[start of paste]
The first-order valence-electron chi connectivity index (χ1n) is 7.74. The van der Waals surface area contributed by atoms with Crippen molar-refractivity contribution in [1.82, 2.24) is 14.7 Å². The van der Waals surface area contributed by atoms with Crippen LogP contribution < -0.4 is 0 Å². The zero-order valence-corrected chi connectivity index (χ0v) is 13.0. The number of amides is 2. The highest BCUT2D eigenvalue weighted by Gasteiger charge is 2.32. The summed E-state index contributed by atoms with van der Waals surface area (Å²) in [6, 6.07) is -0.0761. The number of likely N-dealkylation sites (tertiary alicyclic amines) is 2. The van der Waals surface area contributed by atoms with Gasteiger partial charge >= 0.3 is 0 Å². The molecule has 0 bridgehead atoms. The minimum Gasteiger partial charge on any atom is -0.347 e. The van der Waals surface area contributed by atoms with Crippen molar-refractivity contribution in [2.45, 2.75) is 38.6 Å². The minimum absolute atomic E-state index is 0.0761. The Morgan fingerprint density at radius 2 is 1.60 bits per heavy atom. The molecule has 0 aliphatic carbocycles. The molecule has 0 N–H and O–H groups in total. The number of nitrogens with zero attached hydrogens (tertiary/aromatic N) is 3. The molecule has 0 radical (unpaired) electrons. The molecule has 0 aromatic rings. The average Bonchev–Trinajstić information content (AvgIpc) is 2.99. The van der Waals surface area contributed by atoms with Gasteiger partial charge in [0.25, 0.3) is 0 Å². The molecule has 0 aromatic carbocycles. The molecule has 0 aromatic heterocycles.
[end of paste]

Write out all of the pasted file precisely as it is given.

The first-order valence-electron chi connectivity index (χ1n) is 7.74. The van der Waals surface area contributed by atoms with Crippen molar-refractivity contribution in [1.82, 2.24) is 14.7 Å². The van der Waals surface area contributed by atoms with Crippen LogP contribution < -0.4 is 0 Å². The zero-order valence-corrected chi connectivity index (χ0v) is 13.0. The number of amides is 2. The highest BCUT2D eigenvalue weighted by Gasteiger charge is 2.32. The summed E-state index contributed by atoms with van der Waals surface area (Å²) in [6, 6.07) is -0.0761. The number of likely N-dealkylation sites (tertiary alicyclic amines) is 2. The van der Waals surface area contributed by atoms with Gasteiger partial charge >= 0.3 is 0 Å². The molecule has 0 bridgehead atoms. The minimum Gasteiger partial charge on any atom is -0.347 e. The van der Waals surface area contributed by atoms with Crippen molar-refractivity contribution in [2.45, 2.75) is 38.6 Å². The minimum absolute atomic E-state index is 0.0761. The Morgan fingerprint density at radius 2 is 1.60 bits per heavy atom. The molecule has 0 aliphatic carbocycles. The molecule has 0 N–H and O–H groups in total. The number of nitrogens with zero attached hydrogens (tertiary/aromatic N) is 3. The molecule has 0 radical (unpaired) electrons. The molecule has 0 aromatic rings. The average Bonchev–Trinajstić information content (AvgIpc) is 2.99. The van der Waals surface area contributed by atoms with Gasteiger partial charge in [0.25, 0.3) is 0 Å². The molecule has 0 aromatic carbocycles. The molecule has 0 aromatic heterocycles.